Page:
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7 Uses and Benefits of Apple Cider Vinegar

So many wonderful things apple cider vinegar can do! Check out this list.

So many wonderful things apple cider vinegar can do! Check out this list:

Benefits of Apple Cider Vinegar

1. Arthritis Relief

Man rubbing his sore wrist.

A tablespoon of apple cider vinegar in 8 oz of warm water drunk first thing in the morning to help relieve symptoms of arthritis and stiff joints.

2. Hydrate Cells

A tablespoon of apple cider vinegar in your water bottle sipped all day to rehydrate your cells faster than plain water.

3. Chicken Helper

Rooster drinking water in coop

Adding apple cider vinegar to your chickens’ water helps make their eggshells harder, helps maintain their digestive health, helps with respiratory ailments, and increases egg production. Just mix 4 teaspoons of mineral-rich raw, unfiltered apple cider vinegar to a gallon of their drinking water.

4. Added Minerals

A tablespoon of apple cider vinegar in water gives you the minerals of the apple: calcium, magnesium, and more. In fact, calcium and iron are taken in by the body more readily when ingested with acidic food — apple cider vinegar, tomatoes, oats (yes, oats!), all citrus, and even fats and meats — are acidic or acidifying.

5. Help for Athlete’s Foot

Nail - Toe

Try a ¼ cup of plain apple cider vinegar or peppermint-infused vinegar in a tub of lukewarm water to relieve the itch of athlete’s foot and fungus.

6. Cool A Fever or Hot Flash

Hot flash - Hormone replacement therapy

Cool a fever or hot flash by dabbing the vinegar on your pulse points, forehead, back of the neck, and knees.

7. Heartburn Reliever

Heartburn

Sipping a tablespoon of raw, unfiltered apple cider vinegar mixed in 8 oz of water helps relieve heartburn and acid reflux.

Make and Use Herbal Vinegars!

Infused herbal vinegars in glass jars.

Want extra vitamins and minerals? Making your own herbal vinegars using ACV is a great way to get them. Here’s why:

Vinegar acts as a solvent to extract vitamins and minerals from herbs and fruit as well as the essential oils and flavors. The acidic nature of vinegar releases iron and calcium and makes them easy for our bodies to take into our cells. Pregnant mothers, women during menses and menopause, growing teens, those dealing with health issues such as iron deficiencies, arthritis, and bone loss, are nourished by the liberal use of plant vinegars. Many people report having more long-lasting energy and an overall feeling of well-being with the continued use of herbal vinegars.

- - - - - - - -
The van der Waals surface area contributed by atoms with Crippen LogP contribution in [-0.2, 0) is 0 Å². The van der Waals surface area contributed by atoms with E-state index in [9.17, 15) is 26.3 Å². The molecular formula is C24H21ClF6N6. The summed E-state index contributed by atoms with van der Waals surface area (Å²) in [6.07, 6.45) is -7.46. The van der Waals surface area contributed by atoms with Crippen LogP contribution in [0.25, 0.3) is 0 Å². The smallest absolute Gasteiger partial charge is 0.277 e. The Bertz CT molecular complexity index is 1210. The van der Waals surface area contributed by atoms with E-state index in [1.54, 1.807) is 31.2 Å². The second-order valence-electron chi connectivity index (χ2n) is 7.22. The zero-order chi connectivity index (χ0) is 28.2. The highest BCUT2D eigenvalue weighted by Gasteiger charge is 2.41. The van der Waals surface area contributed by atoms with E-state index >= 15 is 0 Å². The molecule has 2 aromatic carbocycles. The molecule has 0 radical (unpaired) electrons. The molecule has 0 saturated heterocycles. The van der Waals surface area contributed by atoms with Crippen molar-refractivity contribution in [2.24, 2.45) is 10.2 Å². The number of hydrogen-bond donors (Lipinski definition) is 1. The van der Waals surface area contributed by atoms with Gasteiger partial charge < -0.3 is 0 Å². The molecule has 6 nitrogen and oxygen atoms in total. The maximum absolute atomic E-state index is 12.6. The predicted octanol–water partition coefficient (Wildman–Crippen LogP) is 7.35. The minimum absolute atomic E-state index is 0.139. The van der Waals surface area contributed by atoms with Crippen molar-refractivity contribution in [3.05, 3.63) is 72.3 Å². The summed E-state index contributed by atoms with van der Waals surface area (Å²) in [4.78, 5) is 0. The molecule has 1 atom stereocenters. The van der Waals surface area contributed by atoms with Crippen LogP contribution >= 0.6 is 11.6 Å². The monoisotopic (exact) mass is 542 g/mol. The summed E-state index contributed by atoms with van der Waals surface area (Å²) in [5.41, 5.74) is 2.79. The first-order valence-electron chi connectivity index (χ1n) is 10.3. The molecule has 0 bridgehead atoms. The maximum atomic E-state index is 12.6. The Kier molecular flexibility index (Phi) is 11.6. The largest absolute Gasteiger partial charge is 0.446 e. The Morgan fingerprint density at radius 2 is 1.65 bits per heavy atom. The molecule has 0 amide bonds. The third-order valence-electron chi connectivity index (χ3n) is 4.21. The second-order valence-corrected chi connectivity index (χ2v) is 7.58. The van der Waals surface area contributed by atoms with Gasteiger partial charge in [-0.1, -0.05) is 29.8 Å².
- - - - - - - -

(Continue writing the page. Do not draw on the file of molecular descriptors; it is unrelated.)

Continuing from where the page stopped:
Directions:

Finely chop edible wild and garden plants of your choice. Pack the plant material tightly into a pint jar. Fill completely with apple cider vinegar. Add a layer of waxed paper between the jar and lid (if metal lid) to keep the lid from rusting. Let the mix stand on your counter for 3 weeks to a month. Strain and enjoy!

Suggested Combinations

  • Peppermint and red clover.
  • Garlic, onion, oregano, thyme, and parsley.
  • Nettles, yellow dock leaf or root, dandelion leaf and root.
  • Blueberries and raspberries
  • Chives, dill, and basil
  • Wild or garden violet leaves, oxeye daisy flowers and leaves, pineapple weed flowers
  • Chickweed, lambsquarters, and nasturtium flowers
  • Motherwort and Mugwort
  • Lavender flowers and fennel leaves, flowers or seeds

Drizzle Your Vinegars

  • Cold noodle salads, stir fry, fruit, spinach, and/or field green salads, cooked greens.
  • Marinate seafood, pork, chicken, beets, and other vegetables. Makes an ideal marinade!
  • Mix with ketchup, mustard, brown sugar or molasses, hot peppers, chopped onions, and garlic for a delicious homemade BBQ sauce.
  • Combine with olive oil for dipping crusty bread!

Here’s a recipe for tasty pickled Dandelion flower buds. Now, there’s a great way to “get rid of” your weeds!!!

Pickled Dandelion Flower Buds Recipe

Dandelion flower buds, tightly closed (not ones that have simply closed up for the night, but ones that have not yet opened.)
1 clove garlic, chopped
3 tablespoons minced onion
1 teaspoon fresh ginger, chopped
Tamari or Soy Sauce
Apple Cider Vinegar
(amounts depending on the size of jar)

Put garlic, onions, and ginger in the bottom of the jar. Fill with dandelion buds about a third of the way up. Add another half-inch of garlic, onions, and ginger. Add another third of dandelion buds. More garlic, onions, ginger, and then fill jar with dandelion buds.

Pour 1 part tamari or soy sauce to 3 parts apple cider vinegar into the jar. Cover with a plastic lid or put a bit of waxed paper between dandelions and metal lid so the vinegar will not rust your lid shut!

Let it sit for 3 weeks on your counter. No need to ever refrigerate your pickled buds. Use as a condiment like any pickle, mix into tuna, egg, green or potato salad and enjoy straight from the jar!

Want to try to make your own apple cider vinegar? Try this easy method!

Suzanne Jordan is a Naturalist, Herbalist, Wildcrafter and Director of the Cedar Mountain Herb School. You can learn more about Suzanne and her school at www.goodnaturedearthling.com.

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